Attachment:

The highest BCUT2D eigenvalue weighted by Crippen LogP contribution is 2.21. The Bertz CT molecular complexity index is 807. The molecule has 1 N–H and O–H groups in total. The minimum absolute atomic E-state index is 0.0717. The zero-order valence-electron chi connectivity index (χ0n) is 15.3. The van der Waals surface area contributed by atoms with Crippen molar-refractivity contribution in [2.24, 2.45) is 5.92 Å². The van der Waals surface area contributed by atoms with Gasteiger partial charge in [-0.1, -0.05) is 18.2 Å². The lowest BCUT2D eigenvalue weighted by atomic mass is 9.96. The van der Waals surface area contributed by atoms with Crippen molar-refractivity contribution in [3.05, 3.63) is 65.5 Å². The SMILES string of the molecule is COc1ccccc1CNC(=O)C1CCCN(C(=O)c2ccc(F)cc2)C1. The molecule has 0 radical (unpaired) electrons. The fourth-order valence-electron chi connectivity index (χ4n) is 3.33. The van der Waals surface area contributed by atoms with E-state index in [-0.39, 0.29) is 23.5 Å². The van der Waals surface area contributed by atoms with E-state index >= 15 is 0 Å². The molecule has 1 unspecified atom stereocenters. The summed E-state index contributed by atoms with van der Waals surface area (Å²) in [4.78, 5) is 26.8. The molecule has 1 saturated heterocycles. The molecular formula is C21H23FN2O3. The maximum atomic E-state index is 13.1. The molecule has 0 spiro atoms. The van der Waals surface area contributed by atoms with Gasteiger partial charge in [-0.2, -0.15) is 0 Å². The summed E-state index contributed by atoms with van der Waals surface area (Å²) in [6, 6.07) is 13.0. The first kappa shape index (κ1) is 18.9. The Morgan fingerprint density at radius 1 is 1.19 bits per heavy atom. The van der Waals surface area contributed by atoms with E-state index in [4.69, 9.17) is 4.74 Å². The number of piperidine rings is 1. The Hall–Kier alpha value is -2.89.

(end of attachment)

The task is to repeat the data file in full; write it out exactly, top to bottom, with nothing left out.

The highest BCUT2D eigenvalue weighted by Crippen LogP contribution is 2.21. The Bertz CT molecular complexity index is 807. The molecule has 1 N–H and O–H groups in total. The minimum absolute atomic E-state index is 0.0717. The zero-order valence-electron chi connectivity index (χ0n) is 15.3. The van der Waals surface area contributed by atoms with Crippen molar-refractivity contribution in [2.24, 2.45) is 5.92 Å². The van der Waals surface area contributed by atoms with Gasteiger partial charge in [-0.1, -0.05) is 18.2 Å². The lowest BCUT2D eigenvalue weighted by atomic mass is 9.96. The van der Waals surface area contributed by atoms with Crippen molar-refractivity contribution in [3.05, 3.63) is 65.5 Å². The SMILES string of the molecule is COc1ccccc1CNC(=O)C1CCCN(C(=O)c2ccc(F)cc2)C1. The molecule has 0 radical (unpaired) electrons. The fourth-order valence-electron chi connectivity index (χ4n) is 3.33. The van der Waals surface area contributed by atoms with E-state index in [-0.39, 0.29) is 23.5 Å². The van der Waals surface area contributed by atoms with E-state index >= 15 is 0 Å². The molecule has 1 unspecified atom stereocenters. The summed E-state index contributed by atoms with van der Waals surface area (Å²) in [4.78, 5) is 26.8. The molecule has 1 saturated heterocycles. The molecular formula is C21H23FN2O3. The maximum atomic E-state index is 13.1. The molecule has 0 spiro atoms. The van der Waals surface area contributed by atoms with Gasteiger partial charge in [-0.2, -0.15) is 0 Å². The summed E-state index contributed by atoms with van der Waals surface area (Å²) in [6, 6.07) is 13.0. The first kappa shape index (κ1) is 18.9. The Morgan fingerprint density at radius 1 is 1.19 bits per heavy atom. The van der Waals surface area contributed by atoms with E-state index in [4.69, 9.17) is 4.74 Å². The number of piperidine rings is 1. The Hall–Kier alpha value is -2.89.